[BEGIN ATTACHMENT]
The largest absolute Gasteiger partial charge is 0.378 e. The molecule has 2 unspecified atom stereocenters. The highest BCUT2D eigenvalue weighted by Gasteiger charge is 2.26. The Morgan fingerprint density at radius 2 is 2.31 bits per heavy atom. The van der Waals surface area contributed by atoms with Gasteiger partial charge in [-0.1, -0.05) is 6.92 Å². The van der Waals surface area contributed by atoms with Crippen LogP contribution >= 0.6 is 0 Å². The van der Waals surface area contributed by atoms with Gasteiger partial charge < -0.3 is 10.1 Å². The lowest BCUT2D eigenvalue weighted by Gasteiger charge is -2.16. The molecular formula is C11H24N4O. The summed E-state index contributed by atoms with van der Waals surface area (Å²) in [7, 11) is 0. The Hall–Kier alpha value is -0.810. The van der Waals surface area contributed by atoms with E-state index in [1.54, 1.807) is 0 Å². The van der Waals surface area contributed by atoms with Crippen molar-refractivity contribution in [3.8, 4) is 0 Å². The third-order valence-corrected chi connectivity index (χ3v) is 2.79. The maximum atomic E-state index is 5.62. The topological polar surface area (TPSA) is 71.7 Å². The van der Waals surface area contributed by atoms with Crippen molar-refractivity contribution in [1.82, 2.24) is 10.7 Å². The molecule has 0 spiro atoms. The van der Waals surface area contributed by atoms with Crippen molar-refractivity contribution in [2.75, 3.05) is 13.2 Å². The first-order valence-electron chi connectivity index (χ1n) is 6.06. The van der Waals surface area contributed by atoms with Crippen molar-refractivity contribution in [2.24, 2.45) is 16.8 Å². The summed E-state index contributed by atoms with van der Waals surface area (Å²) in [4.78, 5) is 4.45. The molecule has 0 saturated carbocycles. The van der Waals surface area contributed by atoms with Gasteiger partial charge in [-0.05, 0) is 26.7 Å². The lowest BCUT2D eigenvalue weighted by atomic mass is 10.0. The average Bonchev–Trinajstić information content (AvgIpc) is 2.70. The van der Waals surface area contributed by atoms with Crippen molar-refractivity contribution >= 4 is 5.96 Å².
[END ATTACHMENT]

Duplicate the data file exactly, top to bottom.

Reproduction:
The largest absolute Gasteiger partial charge is 0.378 e. The molecule has 2 unspecified atom stereocenters. The highest BCUT2D eigenvalue weighted by Gasteiger charge is 2.26. The Morgan fingerprint density at radius 2 is 2.31 bits per heavy atom. The van der Waals surface area contributed by atoms with Gasteiger partial charge in [-0.1, -0.05) is 6.92 Å². The van der Waals surface area contributed by atoms with Crippen LogP contribution >= 0.6 is 0 Å². The van der Waals surface area contributed by atoms with Gasteiger partial charge < -0.3 is 10.1 Å². The lowest BCUT2D eigenvalue weighted by Gasteiger charge is -2.16. The molecular formula is C11H24N4O. The summed E-state index contributed by atoms with van der Waals surface area (Å²) in [7, 11) is 0. The Hall–Kier alpha value is -0.810. The van der Waals surface area contributed by atoms with E-state index in [1.54, 1.807) is 0 Å². The van der Waals surface area contributed by atoms with Crippen molar-refractivity contribution in [3.8, 4) is 0 Å². The third-order valence-corrected chi connectivity index (χ3v) is 2.79. The maximum atomic E-state index is 5.62. The topological polar surface area (TPSA) is 71.7 Å². The van der Waals surface area contributed by atoms with Crippen molar-refractivity contribution in [1.82, 2.24) is 10.7 Å². The molecule has 0 spiro atoms. The van der Waals surface area contributed by atoms with Crippen molar-refractivity contribution in [2.75, 3.05) is 13.2 Å². The first-order valence-electron chi connectivity index (χ1n) is 6.06. The van der Waals surface area contributed by atoms with Crippen molar-refractivity contribution in [2.24, 2.45) is 16.8 Å². The summed E-state index contributed by atoms with van der Waals surface area (Å²) in [4.78, 5) is 4.45. The molecule has 0 saturated carbocycles. The van der Waals surface area contributed by atoms with Gasteiger partial charge in [-0.05, 0) is 26.7 Å². The lowest BCUT2D eigenvalue weighted by atomic mass is 10.0. The average Bonchev–Trinajstić information content (AvgIpc) is 2.70. The van der Waals surface area contributed by atoms with Crippen molar-refractivity contribution >= 4 is 5.96 Å².